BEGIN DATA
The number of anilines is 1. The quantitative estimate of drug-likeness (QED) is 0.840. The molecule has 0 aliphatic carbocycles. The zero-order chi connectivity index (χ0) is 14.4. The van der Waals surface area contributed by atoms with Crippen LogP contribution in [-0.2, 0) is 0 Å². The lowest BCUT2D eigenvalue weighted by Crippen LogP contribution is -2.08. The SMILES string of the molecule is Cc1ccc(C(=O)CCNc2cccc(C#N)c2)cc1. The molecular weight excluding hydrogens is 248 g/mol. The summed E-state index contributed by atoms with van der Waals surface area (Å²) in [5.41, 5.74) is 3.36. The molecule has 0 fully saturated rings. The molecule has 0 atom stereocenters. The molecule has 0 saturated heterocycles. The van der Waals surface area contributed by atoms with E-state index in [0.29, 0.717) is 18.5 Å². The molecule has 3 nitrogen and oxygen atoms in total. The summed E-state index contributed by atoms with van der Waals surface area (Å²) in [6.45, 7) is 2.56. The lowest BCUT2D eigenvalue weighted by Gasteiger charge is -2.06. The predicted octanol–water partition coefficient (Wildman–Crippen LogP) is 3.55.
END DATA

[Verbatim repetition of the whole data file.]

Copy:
The number of anilines is 1. The quantitative estimate of drug-likeness (QED) is 0.840. The molecule has 0 aliphatic carbocycles. The zero-order chi connectivity index (χ0) is 14.4. The van der Waals surface area contributed by atoms with Crippen LogP contribution in [-0.2, 0) is 0 Å². The lowest BCUT2D eigenvalue weighted by Crippen LogP contribution is -2.08. The SMILES string of the molecule is Cc1ccc(C(=O)CCNc2cccc(C#N)c2)cc1. The molecular weight excluding hydrogens is 248 g/mol. The summed E-state index contributed by atoms with van der Waals surface area (Å²) in [5.41, 5.74) is 3.36. The molecule has 0 fully saturated rings. The molecule has 0 atom stereocenters. The molecule has 0 saturated heterocycles. The van der Waals surface area contributed by atoms with E-state index in [0.29, 0.717) is 18.5 Å². The molecule has 3 nitrogen and oxygen atoms in total. The summed E-state index contributed by atoms with van der Waals surface area (Å²) in [6.45, 7) is 2.56. The lowest BCUT2D eigenvalue weighted by Gasteiger charge is -2.06. The predicted octanol–water partition coefficient (Wildman–Crippen LogP) is 3.55.